These are some of the report's findings:

  • The Chinese Government has 3,000 "front" companies in the United States, but American agencies seem to have little knowledge about their existence or activities. In the 1990's, China stepped up its use of front companies for espionage.

  • China stole unspecified thermonuclear weapons information, possibly from a national weapons laboratory, in the mid-1990's. This is in addition to China's acquisition of design secrets on seven nuclear warheads, including the neutron bomb and the W-88, the most advanced, miniaturized warhead.

  • China has stolen information relating to American re-entry vehicles, which shield warheads as they return to earth.

  • China illegally obtained ballistic-missile guidance technology that it has exploited for its own weapons.

  • China illegally obtained American research on electromagnetic-weapons technology related to satellites in the late 1990's.

  • China's agreement to allow monitoring of its use of American exports, which was announced at summit talks in Beijing in 1998, is "wholly inadequate" in general and "useless" in the case of advanced computers.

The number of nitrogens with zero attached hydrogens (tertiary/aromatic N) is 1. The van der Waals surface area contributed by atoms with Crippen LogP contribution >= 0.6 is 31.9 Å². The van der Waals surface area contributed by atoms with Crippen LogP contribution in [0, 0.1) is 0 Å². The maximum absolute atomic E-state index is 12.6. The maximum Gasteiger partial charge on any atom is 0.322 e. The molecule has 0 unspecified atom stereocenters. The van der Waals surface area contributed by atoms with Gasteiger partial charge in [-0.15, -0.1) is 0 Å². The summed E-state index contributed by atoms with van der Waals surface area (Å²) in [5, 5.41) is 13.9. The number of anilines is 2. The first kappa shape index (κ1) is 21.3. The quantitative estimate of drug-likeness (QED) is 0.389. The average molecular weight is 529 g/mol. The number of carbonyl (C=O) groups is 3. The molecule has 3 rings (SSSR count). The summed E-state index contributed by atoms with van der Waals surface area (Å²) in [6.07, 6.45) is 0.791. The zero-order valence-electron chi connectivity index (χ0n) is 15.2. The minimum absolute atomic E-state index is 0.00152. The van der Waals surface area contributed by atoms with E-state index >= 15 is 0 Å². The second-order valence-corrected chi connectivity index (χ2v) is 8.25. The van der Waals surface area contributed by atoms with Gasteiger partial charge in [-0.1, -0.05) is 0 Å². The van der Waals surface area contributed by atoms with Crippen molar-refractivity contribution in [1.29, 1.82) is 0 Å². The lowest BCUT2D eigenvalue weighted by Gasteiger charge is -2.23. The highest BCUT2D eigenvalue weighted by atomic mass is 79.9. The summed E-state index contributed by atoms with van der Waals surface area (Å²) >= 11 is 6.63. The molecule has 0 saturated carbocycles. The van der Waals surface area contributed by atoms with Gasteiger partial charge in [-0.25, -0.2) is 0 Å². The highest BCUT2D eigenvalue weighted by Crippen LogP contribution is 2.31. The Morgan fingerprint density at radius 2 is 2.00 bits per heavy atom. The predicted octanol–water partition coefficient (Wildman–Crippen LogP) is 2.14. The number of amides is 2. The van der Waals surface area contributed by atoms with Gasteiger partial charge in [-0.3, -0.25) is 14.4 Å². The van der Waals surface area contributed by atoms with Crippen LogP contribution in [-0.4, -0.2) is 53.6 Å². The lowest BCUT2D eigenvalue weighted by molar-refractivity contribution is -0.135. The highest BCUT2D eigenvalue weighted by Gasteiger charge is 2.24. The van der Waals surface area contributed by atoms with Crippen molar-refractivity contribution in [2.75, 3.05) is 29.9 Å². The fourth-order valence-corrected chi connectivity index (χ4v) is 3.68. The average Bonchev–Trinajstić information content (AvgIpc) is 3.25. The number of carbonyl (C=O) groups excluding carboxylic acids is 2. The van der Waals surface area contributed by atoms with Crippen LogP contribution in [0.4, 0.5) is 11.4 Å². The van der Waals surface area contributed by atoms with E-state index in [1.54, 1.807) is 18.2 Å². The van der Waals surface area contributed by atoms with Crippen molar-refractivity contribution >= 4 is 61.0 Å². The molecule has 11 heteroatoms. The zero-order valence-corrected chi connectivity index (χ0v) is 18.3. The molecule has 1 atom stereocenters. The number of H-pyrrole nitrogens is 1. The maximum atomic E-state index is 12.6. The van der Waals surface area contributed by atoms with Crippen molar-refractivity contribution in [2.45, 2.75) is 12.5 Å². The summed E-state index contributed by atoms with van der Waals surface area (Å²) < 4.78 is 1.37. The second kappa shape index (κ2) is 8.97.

The report said Washington's policy of allowing corporations to police their own technology sales, a significant step taken in the first Clinton Administration, has not worked because national security interest "simply may not be related to improving a corporation's 'bottom line.'"

On the subject of aid by American satellite manufacturers for Chinese scientists, the committee found that in 1993, 1995 and 1996 the companies "transferred missile design information and know-how" to China "without obtaining the legally required licenses." The "illegally transmitted" information has improved the reliability of China's civilian and military rockets and "is useful for the design and improved reliability" of future Chinese ballistic missiles.

President Reagan first approved the launch of American commercial satellites on Chinese rockets in 1988. But the committee found that his decision was based on two outdated factors: "Insufficient domestic launch options in the aftermath of the Challenger disaster" and the belief that China "was a strategic balance against the Soviet Union in the context of the cold war."

So the report calls for strengthening American rocket-launching capabilities, improving the monitoring at foreign launch sites and tightening Federal scrutiny of commercial space insurers and satellite exports.

Buried in the report is a timely warning: The committee noted the lack of procedures to detect or prevent the movement of classified nuclear weapons information to less secure computer systems at the weapons laboratories.

It was not until last month that the Energy Department, which owns the labs, took drastic actions to begin to address that issue.

That came days after officials reported that several years earlier, a scientist at Los Alamos National Laboratory suspected of spying for China had transferred virtually the entire history of United States nuclear weapons testing and development to an unsecure computer system.

  • Return to Wen Ho Lee Page